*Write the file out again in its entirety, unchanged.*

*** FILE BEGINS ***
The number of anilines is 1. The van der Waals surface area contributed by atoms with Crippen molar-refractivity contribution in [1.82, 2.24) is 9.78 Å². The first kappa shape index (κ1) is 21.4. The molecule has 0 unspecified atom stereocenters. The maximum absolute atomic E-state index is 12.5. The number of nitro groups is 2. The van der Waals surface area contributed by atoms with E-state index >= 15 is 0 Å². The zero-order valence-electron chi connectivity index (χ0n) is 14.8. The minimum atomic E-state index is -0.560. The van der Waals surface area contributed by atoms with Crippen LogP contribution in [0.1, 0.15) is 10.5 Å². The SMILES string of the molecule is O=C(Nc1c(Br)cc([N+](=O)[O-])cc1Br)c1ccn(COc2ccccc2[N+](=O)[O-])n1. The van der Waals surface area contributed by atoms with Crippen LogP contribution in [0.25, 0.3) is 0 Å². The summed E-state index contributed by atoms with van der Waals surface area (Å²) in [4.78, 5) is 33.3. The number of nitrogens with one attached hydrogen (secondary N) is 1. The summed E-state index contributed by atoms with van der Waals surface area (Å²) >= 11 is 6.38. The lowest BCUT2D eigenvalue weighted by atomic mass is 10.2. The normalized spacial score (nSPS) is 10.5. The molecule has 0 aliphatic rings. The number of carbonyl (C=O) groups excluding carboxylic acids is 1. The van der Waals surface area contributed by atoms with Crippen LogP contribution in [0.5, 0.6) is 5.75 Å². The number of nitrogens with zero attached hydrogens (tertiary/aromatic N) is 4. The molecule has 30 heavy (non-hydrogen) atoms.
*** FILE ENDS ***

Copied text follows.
The number of anilines is 1. The van der Waals surface area contributed by atoms with Crippen molar-refractivity contribution in [1.82, 2.24) is 9.78 Å². The first kappa shape index (κ1) is 21.4. The molecule has 0 unspecified atom stereocenters. The maximum absolute atomic E-state index is 12.5. The number of nitro groups is 2. The van der Waals surface area contributed by atoms with E-state index >= 15 is 0 Å². The zero-order valence-electron chi connectivity index (χ0n) is 14.8. The minimum atomic E-state index is -0.560. The van der Waals surface area contributed by atoms with Crippen LogP contribution in [0.1, 0.15) is 10.5 Å². The SMILES string of the molecule is O=C(Nc1c(Br)cc([N+](=O)[O-])cc1Br)c1ccn(COc2ccccc2[N+](=O)[O-])n1. The van der Waals surface area contributed by atoms with Crippen LogP contribution in [0.25, 0.3) is 0 Å². The summed E-state index contributed by atoms with van der Waals surface area (Å²) in [4.78, 5) is 33.3. The number of nitrogens with one attached hydrogen (secondary N) is 1. The summed E-state index contributed by atoms with van der Waals surface area (Å²) >= 11 is 6.38. The lowest BCUT2D eigenvalue weighted by atomic mass is 10.2. The normalized spacial score (nSPS) is 10.5. The molecule has 0 aliphatic rings. The number of carbonyl (C=O) groups excluding carboxylic acids is 1. The van der Waals surface area contributed by atoms with Crippen LogP contribution in [0.5, 0.6) is 5.75 Å². The number of nitrogens with zero attached hydrogens (tertiary/aromatic N) is 4. The molecule has 30 heavy (non-hydrogen) atoms.